The boss

Jorge Sampaoli replaced Claudio Borghi midway through qualifying, quickly reviving Chilean fortunes. A self-confessed disciple of fellow Argentine Marcelo Bielsa (who led Chile in 2010) he is a passionate, energetic touchline presence. Early in his career he was blocked from watching his lower league team play, so climbed a nearby tree, from where he bawled instructions at his players.

How they qualified

They finished third in South American qualifying despite a mid-campaign wobble which saw them lose four games in a row. A change in coach halted the slump, and they recovered to win five of their last six games.

World Cup record

This is only the third time they have qualified in eight tournaments, but they did reach the last 16 in 1998 and 2010 – losing to Brazil on both occasions. They got to the semi-finals on home soil in 1962, again losing to the Brazilians.

Fifa ranking: 15




Australia are the lowest ranked country to qualify, and the remit for new coach Ange Postecoglou is to bring through the youth. His predecessor Holger Osieck was sacked in October after back-to-back 6-0 defeats to Brazil and France, having been accused of staying too loyal to the Socceroos’ ageing players.

Key player

Australia’s Player of the Year, Mile Jedinak, will surely have to play a vital role as chief midfield protector if the Socceroos are to enjoy a fruitful World Cup. In the prime of his career, the Crystal Palace captain can also play in defence.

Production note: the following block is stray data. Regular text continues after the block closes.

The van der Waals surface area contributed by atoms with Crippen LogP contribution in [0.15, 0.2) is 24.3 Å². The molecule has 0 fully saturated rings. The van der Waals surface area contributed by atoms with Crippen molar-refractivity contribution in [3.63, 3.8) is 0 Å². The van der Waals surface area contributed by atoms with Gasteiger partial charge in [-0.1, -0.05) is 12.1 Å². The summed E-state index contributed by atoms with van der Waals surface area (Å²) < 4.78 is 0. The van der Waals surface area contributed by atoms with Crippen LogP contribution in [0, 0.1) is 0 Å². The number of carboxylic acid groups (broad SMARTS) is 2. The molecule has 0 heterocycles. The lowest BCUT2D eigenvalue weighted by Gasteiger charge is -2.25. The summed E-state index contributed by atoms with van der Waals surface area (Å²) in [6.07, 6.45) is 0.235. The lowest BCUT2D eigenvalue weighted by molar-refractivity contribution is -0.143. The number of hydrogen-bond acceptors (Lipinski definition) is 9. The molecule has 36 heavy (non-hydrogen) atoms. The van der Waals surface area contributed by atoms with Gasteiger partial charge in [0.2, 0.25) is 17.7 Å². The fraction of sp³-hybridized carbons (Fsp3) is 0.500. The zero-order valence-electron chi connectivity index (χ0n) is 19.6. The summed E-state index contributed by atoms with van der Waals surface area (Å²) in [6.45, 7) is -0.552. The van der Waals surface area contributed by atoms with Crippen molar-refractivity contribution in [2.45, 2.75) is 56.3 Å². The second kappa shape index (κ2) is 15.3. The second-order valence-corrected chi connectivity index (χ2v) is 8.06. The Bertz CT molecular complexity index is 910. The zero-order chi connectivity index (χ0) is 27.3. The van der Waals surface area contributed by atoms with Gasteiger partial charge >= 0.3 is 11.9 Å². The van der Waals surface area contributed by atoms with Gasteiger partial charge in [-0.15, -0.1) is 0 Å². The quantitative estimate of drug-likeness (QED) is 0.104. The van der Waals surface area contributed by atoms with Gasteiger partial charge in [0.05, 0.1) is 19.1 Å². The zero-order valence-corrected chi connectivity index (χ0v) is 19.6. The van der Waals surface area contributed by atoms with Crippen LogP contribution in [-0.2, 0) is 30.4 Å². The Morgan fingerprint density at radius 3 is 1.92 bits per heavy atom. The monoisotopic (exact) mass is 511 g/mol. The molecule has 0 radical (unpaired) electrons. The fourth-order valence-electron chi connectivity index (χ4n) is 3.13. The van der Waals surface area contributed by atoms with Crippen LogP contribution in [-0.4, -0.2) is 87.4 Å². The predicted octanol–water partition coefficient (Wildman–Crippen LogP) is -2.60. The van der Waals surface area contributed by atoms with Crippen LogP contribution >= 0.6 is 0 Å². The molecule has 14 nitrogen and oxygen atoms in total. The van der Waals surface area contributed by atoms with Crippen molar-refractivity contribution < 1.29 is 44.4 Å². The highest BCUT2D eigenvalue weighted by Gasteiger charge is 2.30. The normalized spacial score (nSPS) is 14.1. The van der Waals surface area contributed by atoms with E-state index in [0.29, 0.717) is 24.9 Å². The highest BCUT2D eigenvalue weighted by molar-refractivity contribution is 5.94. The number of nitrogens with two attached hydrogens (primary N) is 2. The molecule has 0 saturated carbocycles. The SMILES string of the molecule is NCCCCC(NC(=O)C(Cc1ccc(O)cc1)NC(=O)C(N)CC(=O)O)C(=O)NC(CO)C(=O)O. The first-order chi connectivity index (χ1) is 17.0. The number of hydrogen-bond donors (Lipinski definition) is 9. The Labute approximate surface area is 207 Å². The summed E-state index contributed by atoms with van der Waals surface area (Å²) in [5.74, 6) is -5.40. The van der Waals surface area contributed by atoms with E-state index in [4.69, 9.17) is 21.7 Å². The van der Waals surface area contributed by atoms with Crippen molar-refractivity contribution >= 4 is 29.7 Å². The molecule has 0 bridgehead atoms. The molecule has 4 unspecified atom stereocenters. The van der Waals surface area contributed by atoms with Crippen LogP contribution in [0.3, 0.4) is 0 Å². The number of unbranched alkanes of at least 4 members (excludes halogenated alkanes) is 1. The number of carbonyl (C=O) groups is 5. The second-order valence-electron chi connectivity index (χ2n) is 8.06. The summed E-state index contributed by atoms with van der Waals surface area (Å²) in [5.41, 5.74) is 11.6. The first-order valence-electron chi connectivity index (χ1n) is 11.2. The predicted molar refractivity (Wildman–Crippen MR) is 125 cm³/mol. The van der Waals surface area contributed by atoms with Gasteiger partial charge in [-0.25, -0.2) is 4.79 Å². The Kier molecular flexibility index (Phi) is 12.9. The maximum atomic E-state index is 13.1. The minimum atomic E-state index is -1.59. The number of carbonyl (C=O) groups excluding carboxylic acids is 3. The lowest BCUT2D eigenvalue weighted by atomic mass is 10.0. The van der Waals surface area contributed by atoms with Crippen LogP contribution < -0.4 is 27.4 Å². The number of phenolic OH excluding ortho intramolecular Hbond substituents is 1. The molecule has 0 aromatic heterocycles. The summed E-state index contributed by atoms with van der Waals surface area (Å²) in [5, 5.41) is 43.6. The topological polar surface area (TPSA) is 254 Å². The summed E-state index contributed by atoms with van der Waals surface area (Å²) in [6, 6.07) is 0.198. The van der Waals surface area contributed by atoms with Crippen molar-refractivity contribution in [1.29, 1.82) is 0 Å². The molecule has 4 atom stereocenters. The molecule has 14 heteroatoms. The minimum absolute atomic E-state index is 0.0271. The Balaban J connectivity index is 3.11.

The boss

Ange Postecoglou stated “when your country calls, you answer” after signing a five-year deal. As a player, Greek-born Postecoglou won four Australia caps. He is a former national youth team coach and led Brisbane Roar to two A-League titles. He’s forged a reputation for starting and reviving numerous careers.

How they qualified

Now firmly established as an Asian Football Federation member, the Socceroos qualified automatically behind Japan but their passage to Brazil was not easy. Winless in their first three matches, they went unbeaten over the last five and secured their place seven minutes from time in the final game against Iraq.

World Cup record

They have reached their third successive finals, and their fourth in total. Guus Hiddink’s side reached the last 16 in 2006 but lost in stoppage-time to eventual winners Italy.

Fifa ranking: 59
This article was written by Gary Linekar and sourced from BBC Football